Vegan and meat-eating lifters had similar increases in muscle protein synthesis following a high-protein diet. Vegan and meat-eating lifters had similar increases in lean mass following a high-protein diet for 10 weeks. Vegan lifters should consider supplementing their diet with mycoprotein and creatine monohydrate.
HIGH-PROTEIN VEGAN CREATINE DIETS INCREASES MUSCLE MASS POINTS:
- Vegan lifters need a vegan creatine supplement. Vegan lifters should consider supplementing their diet with mycoprotein and creatine monohydrate.
- Vegan and meat-eating lifters had similar increases in muscle protein synthesis following a high-protein diet.
- Vegan and meat-eating lifters had similar increases in lean mass following a high-protein diet for 10 weeks.
The Impact of Vegan and Omnivorous Diets on Muscle Growth
In the past, if you were to ask an exercise scientist if vegan diets were as effective for building muscle as a meat-eating diet, they would have laughed in your face. It’s generally accepted that plant diets are less effective for building muscle than animal products.
Back In 2018, a pilot study evaluated the effects of three different diets on body composition. The study enrolled three groups of healthy men (omnivores, vegetarians, and vegans) with similar ages, weights, and BMI. The study showed a significant decrease in muscle mass index and lean body mass in vegan compared to vegetarian and omnivore groups. (Vanacore et al., 2018)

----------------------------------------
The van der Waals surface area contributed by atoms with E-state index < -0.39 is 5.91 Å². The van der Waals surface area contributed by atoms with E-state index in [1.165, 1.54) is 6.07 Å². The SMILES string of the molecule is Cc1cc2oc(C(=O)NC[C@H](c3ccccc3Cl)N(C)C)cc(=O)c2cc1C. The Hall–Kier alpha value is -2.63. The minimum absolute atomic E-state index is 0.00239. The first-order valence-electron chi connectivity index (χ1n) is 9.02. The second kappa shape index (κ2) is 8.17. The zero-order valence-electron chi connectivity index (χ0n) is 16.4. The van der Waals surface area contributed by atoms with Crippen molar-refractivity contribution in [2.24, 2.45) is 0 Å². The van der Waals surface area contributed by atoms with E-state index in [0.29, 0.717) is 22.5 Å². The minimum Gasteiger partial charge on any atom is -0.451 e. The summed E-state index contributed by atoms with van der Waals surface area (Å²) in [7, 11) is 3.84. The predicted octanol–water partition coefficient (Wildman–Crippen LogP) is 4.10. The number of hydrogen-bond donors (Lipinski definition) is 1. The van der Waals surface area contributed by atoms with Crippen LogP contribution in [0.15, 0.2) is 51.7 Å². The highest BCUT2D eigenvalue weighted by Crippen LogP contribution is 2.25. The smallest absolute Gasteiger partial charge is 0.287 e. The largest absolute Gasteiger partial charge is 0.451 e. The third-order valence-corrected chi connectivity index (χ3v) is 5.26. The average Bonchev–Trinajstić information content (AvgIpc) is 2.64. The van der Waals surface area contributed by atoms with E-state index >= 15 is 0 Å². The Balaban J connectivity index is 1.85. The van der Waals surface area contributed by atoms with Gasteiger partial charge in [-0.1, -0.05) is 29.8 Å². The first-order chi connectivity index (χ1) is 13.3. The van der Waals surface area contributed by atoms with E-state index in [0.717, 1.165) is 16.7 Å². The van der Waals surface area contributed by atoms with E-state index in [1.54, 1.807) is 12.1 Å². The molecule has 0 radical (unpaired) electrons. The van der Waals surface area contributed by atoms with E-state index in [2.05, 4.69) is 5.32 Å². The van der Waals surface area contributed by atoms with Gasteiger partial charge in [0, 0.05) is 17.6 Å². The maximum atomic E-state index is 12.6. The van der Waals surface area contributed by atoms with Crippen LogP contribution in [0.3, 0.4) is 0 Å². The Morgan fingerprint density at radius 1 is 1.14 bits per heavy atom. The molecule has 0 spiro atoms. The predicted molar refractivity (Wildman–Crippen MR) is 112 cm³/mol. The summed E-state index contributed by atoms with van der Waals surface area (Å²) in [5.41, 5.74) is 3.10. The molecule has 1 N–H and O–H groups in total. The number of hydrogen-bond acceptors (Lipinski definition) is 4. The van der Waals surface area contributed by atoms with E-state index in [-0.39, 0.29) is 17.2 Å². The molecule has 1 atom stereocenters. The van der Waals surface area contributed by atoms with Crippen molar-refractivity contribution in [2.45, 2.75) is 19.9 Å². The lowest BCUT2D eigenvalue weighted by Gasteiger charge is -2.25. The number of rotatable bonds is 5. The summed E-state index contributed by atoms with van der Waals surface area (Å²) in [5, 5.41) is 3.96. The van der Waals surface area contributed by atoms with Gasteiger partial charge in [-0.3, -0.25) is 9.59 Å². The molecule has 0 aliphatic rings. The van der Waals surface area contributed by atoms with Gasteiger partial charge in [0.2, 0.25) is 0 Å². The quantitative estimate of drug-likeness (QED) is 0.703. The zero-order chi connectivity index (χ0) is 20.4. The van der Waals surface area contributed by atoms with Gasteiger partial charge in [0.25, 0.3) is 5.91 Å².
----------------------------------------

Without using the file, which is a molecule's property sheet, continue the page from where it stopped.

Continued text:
All the meat-eating bodybuilders said, “See, I told you so! You need red meat to build muscle” However, it is important to note that a well-planned vegan diet can provide all the necessary nutrients, including protein, for muscle growth and maintenance.
Vegan Creatine Challenges: Inadequate Protein Intake and Quality
Protein is essential for muscle maintenance, growth, and repair, and inadequate protein intake can lead to muscle loss. A high-protein diet has been shown to enhance muscle mass and strength gains during resistance training. (Daniele et al., 2005) Most studies supporting these findings have focused on animal-derived protein sources, such as whey, casein, and milk.
One of the primary concerns regarding vegan diets for building muscle mass is inadequate protein intake. A previous article on Evidence Based Muscle showed that vegan bodybuilders consumed adequate protein during the offseason but did not consume enough protein while dieting for a contest.
While it is possible to meet protein requirements on a vegan diet, it may be more challenging due to the lower protein content of plant-based foods than animal-derived foods. (Gorissen & Witard, 2018) Plant-based proteins are often considered inferior to animal-based proteins regarding their amino acid profile and digestibility. (van Vliet et al., 2015) This is due to the lower content of essential amino acids (EAAs) in plant-based foods, particularly leucine, a key regulator of muscle protein synthesis. (Devries & Phillips, 2015)
For example, a study showed that soy protein ingestion resulted in lower post-exercise muscle protein synthesis than whey protein. (Phillips et al., 2009) However, a higher dose of plant protein or mixing several different plant proteins (i.e., rice, wheat, pea) can result in similar increases in protein synthesis as whey protein. (Gorissen et al., 2018) Furthermore, plants do not contain a significant amount of creatine levels compared to meat sources.
The Impact of Vegan and Omnivorous Diets on Muscle Growth